6,235 began distance learning on computers at their homes, while another group was scheduled to begin in-classroom lessons Thursday —
The new school year began Monday for Fayette County Public Schools. As of mid-week the school system said there were no problems reported, though there have been a few cases of staff and students who were positive for Covid-19.
The school year began with 31 percent of students signing up to attend virtually with distance learning for the entire year. The remaining 69 percent of students are on a hybrid schedule, with those students split into two groups and with each group in the classroom two days per week and attending virtually three days per week.
That translates into approximately 6,000 students attending virtually online and 14,000 signed-up to be in the classroom.
The only attendance information available, as of Wednesday afternoon, was for the first day of school on Monday.
School system spokesperson Melinda Berry-Dreisbach reported that the first day of school for virtual students showed 6,235 attending online.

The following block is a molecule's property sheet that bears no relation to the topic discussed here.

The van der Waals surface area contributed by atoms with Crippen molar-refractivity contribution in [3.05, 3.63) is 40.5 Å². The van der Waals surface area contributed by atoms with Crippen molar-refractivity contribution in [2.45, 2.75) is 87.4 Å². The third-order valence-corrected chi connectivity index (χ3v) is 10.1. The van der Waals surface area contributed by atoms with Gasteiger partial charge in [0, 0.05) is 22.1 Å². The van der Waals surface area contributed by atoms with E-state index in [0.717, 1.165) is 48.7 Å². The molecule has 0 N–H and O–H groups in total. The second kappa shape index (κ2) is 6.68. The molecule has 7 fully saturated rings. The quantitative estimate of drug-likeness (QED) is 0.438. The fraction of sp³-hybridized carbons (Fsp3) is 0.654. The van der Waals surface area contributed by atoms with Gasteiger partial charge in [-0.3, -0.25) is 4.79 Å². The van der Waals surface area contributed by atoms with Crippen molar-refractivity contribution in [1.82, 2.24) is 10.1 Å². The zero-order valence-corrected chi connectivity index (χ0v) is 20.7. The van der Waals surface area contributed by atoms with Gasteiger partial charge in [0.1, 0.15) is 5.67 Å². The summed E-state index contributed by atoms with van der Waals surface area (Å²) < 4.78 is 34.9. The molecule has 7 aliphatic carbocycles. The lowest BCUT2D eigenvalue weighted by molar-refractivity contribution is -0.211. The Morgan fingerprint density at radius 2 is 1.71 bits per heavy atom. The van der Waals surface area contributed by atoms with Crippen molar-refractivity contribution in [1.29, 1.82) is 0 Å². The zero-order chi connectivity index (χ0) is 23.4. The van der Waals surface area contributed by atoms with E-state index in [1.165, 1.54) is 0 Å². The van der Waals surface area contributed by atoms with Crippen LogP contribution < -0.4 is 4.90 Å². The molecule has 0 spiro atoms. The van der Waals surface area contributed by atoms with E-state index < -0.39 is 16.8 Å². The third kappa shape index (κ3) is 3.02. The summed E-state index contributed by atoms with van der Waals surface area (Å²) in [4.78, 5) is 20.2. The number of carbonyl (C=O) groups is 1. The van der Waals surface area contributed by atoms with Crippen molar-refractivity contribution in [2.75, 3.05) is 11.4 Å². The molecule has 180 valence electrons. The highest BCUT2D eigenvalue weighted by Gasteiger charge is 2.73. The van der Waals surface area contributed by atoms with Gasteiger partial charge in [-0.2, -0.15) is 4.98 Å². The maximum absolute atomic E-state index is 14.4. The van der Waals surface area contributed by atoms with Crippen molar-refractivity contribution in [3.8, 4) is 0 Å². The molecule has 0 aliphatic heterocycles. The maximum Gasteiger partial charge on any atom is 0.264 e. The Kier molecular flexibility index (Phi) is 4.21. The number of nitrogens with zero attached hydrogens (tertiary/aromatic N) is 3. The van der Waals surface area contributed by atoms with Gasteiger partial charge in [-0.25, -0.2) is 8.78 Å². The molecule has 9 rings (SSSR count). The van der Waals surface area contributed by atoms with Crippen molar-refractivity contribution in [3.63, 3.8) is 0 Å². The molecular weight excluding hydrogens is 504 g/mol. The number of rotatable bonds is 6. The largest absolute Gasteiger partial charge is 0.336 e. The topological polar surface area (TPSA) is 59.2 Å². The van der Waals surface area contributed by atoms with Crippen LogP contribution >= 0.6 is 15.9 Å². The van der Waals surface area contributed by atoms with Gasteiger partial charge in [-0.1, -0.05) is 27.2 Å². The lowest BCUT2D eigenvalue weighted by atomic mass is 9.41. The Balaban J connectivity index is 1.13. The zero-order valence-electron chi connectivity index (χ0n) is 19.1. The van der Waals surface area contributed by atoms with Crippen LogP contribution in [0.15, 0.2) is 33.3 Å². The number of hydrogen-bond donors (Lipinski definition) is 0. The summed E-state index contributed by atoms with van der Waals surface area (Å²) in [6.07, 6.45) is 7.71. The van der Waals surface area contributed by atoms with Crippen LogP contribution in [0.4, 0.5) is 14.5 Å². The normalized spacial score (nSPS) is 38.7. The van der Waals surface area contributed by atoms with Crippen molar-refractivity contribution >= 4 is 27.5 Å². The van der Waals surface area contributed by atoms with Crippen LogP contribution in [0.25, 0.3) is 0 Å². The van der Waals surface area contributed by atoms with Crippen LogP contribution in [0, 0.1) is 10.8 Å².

For students (Group A) attending in the classroom, there were 4,254 at school on the first day, Berry-Dreisbach said.
It should be noted that, with only half the bricks and mortar students attending Mondays and Tuesdays and the other half attending Thursdays and Friday, the number of students attending in-school classes (Groups A and B combined) will be higher once numbers for the entire week are available.
“Monday went smoothly. No problems were reported at the schools or with the virtual school,” Berry-Dreisbach said. “We were very pleased that students showed up at the schools with their face coverings and that they have been adhering to the safety protocols.”
Berry-Dreisbach expressed the belief that the “Winners Together” campaign has helped to spread the word within the community about the importance of wearing a face covering, social distancing and frequent handwashing.
“It is wonderful to see everyone working together to keep our schools and community healthy,” she said.
As for cases of Covid-19, Berry-Dreisbach said, “We have had a few positive cases involving staff and students, but we are not seeing the numbers that other school systems have experienced. We attribute that back to the face coverings, social distancing, and handwashing protocols along with being on a hybrid schedule where there are fewer students in our schools at one time. This allows for more distancing among students in classrooms and hallways. We knew that it would be impossible to 100 percent prevent the virus from being in our schools, but we felt that we could mitigate the spread by putting safety measures in place, and so far, they are working.”